Ether drinking spread rapidly throughout Ireland, particularly in the North, and the substance soon could be purchased from grocers, druggists, publicans, and even traveling salesmen. Because ether was produced in bulk for certain industrial uses, it could also be obtained quite inexpensively. Its low price and rapid action meant than even the poorest could afford to get drunk several times a day on it. By the 1880s ether, distilled in England or Scotland, was being imported and widely distributed to even the smallest villages. Many Irish market towns would "reek of the mawkish fumes of the drug" on fair days when "its odor seems to cling to the very hedges and houses for some time." In 1891, Norman Kerr, writing in the Journal of the American Medical Association, painted a vivid picture of pervasive ether intoxication:

"Sturdy Irish lads and beautiful Irish lasses, brimful of Hibernian wit, are slaves to ether drunkenness. The mother may be seen with her daughters and maybe a neighboring Irishwoman or two at a friendly ether "bee." The habit has become so general that small shopkeepers treat the children who have been sent to purchase some article, with a small dose of ether, and schoolmasters have detected ether on the breaths of children from 10 to 14 (or even younger) on their arrival at school."

It is interesting to note that, even at the peak of the Irish ether-drinking craze, the possession, sale, and private use of ether remained legal. The first attempt to control the problem involved adulterating industrial ether with naphtha, which has an odor and taste even more offensive than ether itself. This was an utter failure-people just blended it with sugar and spices to mask the taste, held their noses, and tossed it back. Ether drinking in Ireland was finally curtailed in 1891 when the British government classified ether as a poison and enforced strict controls on its sale and possession, thus dramatically restricting its distribution and use. The practice lingered for a few years longer but appeared to be completely abolished by the 1920s.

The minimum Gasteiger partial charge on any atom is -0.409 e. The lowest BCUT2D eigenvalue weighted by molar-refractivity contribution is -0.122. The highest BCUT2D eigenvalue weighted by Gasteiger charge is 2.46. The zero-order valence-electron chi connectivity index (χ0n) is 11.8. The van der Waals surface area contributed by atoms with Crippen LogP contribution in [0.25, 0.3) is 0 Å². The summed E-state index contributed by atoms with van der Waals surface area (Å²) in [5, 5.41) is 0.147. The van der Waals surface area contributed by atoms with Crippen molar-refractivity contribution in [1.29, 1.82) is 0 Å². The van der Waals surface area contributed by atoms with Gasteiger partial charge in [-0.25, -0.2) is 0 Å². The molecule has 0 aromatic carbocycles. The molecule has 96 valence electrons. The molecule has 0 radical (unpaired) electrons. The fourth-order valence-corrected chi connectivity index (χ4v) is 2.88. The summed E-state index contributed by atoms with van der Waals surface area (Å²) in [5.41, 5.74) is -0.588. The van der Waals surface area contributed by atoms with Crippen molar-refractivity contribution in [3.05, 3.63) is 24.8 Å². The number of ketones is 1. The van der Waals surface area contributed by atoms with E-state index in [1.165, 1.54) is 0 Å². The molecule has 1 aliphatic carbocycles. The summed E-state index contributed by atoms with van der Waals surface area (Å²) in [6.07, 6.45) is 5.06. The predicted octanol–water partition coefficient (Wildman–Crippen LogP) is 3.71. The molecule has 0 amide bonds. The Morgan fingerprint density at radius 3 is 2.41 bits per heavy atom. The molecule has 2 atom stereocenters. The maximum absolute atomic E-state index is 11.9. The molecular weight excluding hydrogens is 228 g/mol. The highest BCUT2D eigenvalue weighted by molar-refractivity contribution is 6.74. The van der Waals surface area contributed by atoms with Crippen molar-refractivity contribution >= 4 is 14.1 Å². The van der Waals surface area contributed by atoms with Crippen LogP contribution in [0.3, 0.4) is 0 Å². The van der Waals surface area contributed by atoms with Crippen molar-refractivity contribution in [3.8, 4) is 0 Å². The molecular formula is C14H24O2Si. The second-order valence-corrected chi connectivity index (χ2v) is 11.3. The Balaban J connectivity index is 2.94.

Cheap, quick, and no hangover afterwards? No wonder ether was so popular. However, before you head out the door to score some, it's worth mentioning a few of the downsides. These include a truly awful smell and taste, coupled with a strong burning sensation while the foul stuff is going down. Plus, it makes you drool like a Saint Bernard dog on a hot summer day, not to mention stimulating truly monumental burps and farts. These aren't normal emissions-they are laden with highly flammable ether vapors. You can imagine what happened when an ether drinker would light up a pipe and belch or sit down by an open fire and break wind. Severe burns at either end of the alimentary canal were a common hazard.

About the Author

David J. Linden, Ph.D.

David J. Linden, Ph.D., is a professor of neuroscience at Johns Hopkins University School of Medicine and the author of The Compass of Pleasure.

You are reading

The Compass of Pleasure

Video Games Can Activate the Brain's Pleasure Circuits

LIke cigarettes, video games can cause rapid brain dopamine release.

This Is Your Brain on Charitable Giving

Your brain's pleasure circuits are activated by acts of charity.